literally "born in a trunk" - Pedro Gonzalez-Gonzalez entered the world in Aquilares,
Texas (now considered a ghost town) in 1926. His mother was a dancer from
Mexico and his father was a trumpet player from Floresville,
Texas. Mrs. Gonzalez performed under the stage name "La Perla Fronteriza"
(Pearl of the Frontier" and reportedly once danced for Francisco "Pancho" Villa
and his troops during one or another of the Mexican Revolutions.
family's lifestyle was nomadic. Moving across the harsh landscape and performing
at oil camps with no amenities, their audience was made up of entertainment-starved
Mexican laborers. It wasn't the easiest gig, but times were hard and at least
the audience was employed. As Pedro's entrance into the world approached, the
couple extended their stay in Aquilares for three weeks rather than risk having
Pedro born between towns. There he arrived - in a tent alongside a dressing room
- the sixth of what would eventually become a family of nine children.
Even before he could attend school (had there been one) Pedro joined one of his
sisters in a comedy sketch. Billed as Las Perlitas (the Little Pearls) - it gave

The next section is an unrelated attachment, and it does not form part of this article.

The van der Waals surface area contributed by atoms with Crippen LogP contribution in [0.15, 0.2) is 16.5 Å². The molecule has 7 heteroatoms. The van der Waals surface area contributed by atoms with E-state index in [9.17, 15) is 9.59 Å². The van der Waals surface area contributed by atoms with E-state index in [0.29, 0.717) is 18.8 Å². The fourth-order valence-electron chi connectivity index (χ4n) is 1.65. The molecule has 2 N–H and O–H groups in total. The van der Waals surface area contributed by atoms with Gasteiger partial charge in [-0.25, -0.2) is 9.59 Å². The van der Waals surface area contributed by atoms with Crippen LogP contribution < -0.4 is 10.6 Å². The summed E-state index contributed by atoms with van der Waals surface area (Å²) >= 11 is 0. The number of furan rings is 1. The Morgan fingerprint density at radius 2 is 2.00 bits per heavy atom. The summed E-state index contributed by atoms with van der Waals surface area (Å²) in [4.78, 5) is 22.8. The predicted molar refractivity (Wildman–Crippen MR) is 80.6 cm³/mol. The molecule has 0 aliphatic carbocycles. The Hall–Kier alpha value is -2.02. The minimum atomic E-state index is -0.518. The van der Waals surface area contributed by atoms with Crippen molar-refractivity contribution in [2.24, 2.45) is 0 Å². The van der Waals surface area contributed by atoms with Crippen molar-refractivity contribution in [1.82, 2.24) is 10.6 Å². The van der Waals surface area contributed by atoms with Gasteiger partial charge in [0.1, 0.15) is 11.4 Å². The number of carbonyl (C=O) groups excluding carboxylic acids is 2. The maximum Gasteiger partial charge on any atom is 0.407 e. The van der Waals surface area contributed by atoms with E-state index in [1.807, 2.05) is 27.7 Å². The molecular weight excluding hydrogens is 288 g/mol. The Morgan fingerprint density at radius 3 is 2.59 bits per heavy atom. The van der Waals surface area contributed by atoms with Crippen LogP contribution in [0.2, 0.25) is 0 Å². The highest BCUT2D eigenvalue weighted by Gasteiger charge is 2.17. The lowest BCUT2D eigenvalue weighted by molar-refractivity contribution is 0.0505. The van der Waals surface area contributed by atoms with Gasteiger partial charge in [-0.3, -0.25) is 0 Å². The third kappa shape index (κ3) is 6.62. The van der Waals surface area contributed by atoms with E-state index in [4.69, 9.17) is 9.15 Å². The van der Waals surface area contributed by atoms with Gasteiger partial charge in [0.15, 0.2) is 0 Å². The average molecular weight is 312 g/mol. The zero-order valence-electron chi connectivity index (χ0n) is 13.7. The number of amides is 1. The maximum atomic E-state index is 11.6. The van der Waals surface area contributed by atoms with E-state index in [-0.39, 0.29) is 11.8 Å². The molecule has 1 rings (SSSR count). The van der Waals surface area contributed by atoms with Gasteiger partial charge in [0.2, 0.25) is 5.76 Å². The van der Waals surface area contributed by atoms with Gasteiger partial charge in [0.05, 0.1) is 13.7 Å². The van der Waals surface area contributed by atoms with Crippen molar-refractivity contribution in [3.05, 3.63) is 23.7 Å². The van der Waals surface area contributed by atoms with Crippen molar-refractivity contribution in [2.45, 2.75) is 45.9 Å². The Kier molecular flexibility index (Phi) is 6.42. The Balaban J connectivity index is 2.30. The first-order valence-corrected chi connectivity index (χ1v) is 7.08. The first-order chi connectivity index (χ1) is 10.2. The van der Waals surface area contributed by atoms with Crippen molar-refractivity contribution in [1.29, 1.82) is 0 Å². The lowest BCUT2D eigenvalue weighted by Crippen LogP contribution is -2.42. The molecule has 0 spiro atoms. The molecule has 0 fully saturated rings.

little Pedro an intoxicating taste of show business. Gasoline rationing during
WWII put an end to the Mexican border circuit and the Gonzalez family sought other
As a young man who could neither read nor write, Pedro found
himself making ends meet by working at a television station in San
Antonio, hauling cales and doing general grunt work. During a lull in a local
telethon, Pedro was introduced on stage and his personality and style caught the
attention of a visiting talent scout.
He appeared as a "contestant" on
You Bet Your Life and received a nod of approval from the host Groucho
Marx. His appearance was noted again - this time by John Wayne. He was hired by
Wayne and was given a role in the movie The High and the Mighty. It was
the first of many character roles - usually comic relief - where Pedro played
saloon keepers, cab drivers - or hotel proprietors. He stayed on the Wayne company
payroll until 1974.
Many of the roles he played would today be considered
somewhat politically incorrect for "reenforcing cultural stereotypes" - but to
Pedro work was work. He never turned down a role when it was offered. During his
career he performed alongside such actors as Glenn Ford, Lee Marvin, Karl Malden,
James Garner and James Arness.
Between movie roles, television appearances
helped pay the bills and Pedro appeared on shows ranging from Ozzie and Harriett
and Art Linkletter (the early days) to Perry Mason, Gunsmoke, I Spy and I Dream
Pedro died of natural causes on February 15, 2006 - leaving
behind two daughters, a son and seven grandchildren.
© John Troesser
shoe horses, don't they?" March 25, 2006 Column
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